Polling Theory: When Polling Is Useless
Do current conditions make polling meaningless?
October 5, 2012 - 12:00 am
Today, we’re going to perform a little thought experiment. Einstein was big on them, so they have an honorable history. I want you to imagine a portable cement mixer – my Gods, they have them on Amazon! The one at the link holds 3.5 cubic feet of mix, a nice handy size for, say, pouring a pad for a barbecue or mortar for a flagstone walk. But instead of filling it with Portland cement and gravel, we’re going to fill it with a cubic foot of red BBs and another cubic foot of blue BBs. (It turns out that there are about 585,000 BBs to the cubic foot, so that makes a nice number.)
We switch it on, and it makes a horrible noise as all those BBs tumble about. After a few minutes, we figure the BBs are thoroughly mixed, and we have a bit of a headache.
The thing is, we were kind of sloppy filling the buckets. Just about then, the boss walks by and wants to know the proportions of red and blue BBs.
“Well, roughly half and half.”
“Roughly isn’t good enough — I want a good estimate, and I want to know how much error there may be.”
Now he tells us.
This is basically the problem that pollsters always have. They have a pretty good idea of how many voters there are in a state or in the whole country; what they want to know is the number of Republican voters versus the number of Democrat voters. (Notice how I artistically chose red and blue BBs?)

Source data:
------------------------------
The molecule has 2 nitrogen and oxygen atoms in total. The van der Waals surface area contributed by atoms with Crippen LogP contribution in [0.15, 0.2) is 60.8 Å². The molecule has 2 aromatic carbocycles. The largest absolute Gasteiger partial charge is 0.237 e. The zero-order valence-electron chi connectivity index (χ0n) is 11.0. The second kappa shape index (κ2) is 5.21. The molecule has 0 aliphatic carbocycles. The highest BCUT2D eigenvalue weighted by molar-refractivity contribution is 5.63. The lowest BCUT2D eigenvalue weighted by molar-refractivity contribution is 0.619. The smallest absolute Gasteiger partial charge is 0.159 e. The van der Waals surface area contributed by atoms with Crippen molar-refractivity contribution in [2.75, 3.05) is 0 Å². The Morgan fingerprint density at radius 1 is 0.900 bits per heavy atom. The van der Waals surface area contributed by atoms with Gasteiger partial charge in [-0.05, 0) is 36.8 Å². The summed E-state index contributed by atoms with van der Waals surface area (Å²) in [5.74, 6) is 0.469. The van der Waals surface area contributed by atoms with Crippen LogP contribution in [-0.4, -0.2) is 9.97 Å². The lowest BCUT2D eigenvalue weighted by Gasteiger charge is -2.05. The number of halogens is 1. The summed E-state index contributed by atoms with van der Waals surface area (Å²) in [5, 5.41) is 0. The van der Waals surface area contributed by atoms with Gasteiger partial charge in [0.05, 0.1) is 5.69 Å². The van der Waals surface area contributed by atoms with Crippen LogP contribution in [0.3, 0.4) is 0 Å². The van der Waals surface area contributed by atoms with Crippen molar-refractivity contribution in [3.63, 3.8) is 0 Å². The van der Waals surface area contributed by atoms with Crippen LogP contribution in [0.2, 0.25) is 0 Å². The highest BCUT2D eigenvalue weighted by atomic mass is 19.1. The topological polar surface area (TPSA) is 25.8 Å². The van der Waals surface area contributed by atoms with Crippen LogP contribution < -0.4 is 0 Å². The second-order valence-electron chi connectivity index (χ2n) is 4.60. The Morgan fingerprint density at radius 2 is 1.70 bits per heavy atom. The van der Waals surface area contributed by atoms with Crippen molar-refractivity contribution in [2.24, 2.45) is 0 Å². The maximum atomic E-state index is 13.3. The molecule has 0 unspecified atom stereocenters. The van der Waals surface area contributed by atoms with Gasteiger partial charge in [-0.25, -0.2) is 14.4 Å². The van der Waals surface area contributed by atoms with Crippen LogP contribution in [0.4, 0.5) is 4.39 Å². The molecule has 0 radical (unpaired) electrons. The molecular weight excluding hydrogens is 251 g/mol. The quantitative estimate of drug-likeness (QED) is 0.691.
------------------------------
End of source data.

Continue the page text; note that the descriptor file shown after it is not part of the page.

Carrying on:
Now, it happens we know statistics, even if we’re not great at measuring BBs, so we know we can estimate the proportions by just counting a relative few of the BBs, as long as we assume they really are well-mixed, and that we take a sample randomly. In fact, it turns out that as long as the number of things we’re looking at is big and our sample is small, we can determine the margin of error just from the size of the sample. I’m not going to explain why here — thank me later — but you can read the Wikipedia article on it if you’re so inclined. The fact is, though, that for a 95 percent confidence level — the same one chance in 20 of being wrong we’ve talked about in previous polling articles — the margin of error for a sample of size n will be just about 1/√n. So if we choose only 10 BBs, the margin of error is just about plus or minus 30 percent. Not very satisfactory. Let’s look at some other values:
|Sample size||Margin of error (pct)|
By the way, this rule works for any random sample, whether it’s BBs, babies born in Baghdad, or Biden supporters, as long as the size of the whole population is really large.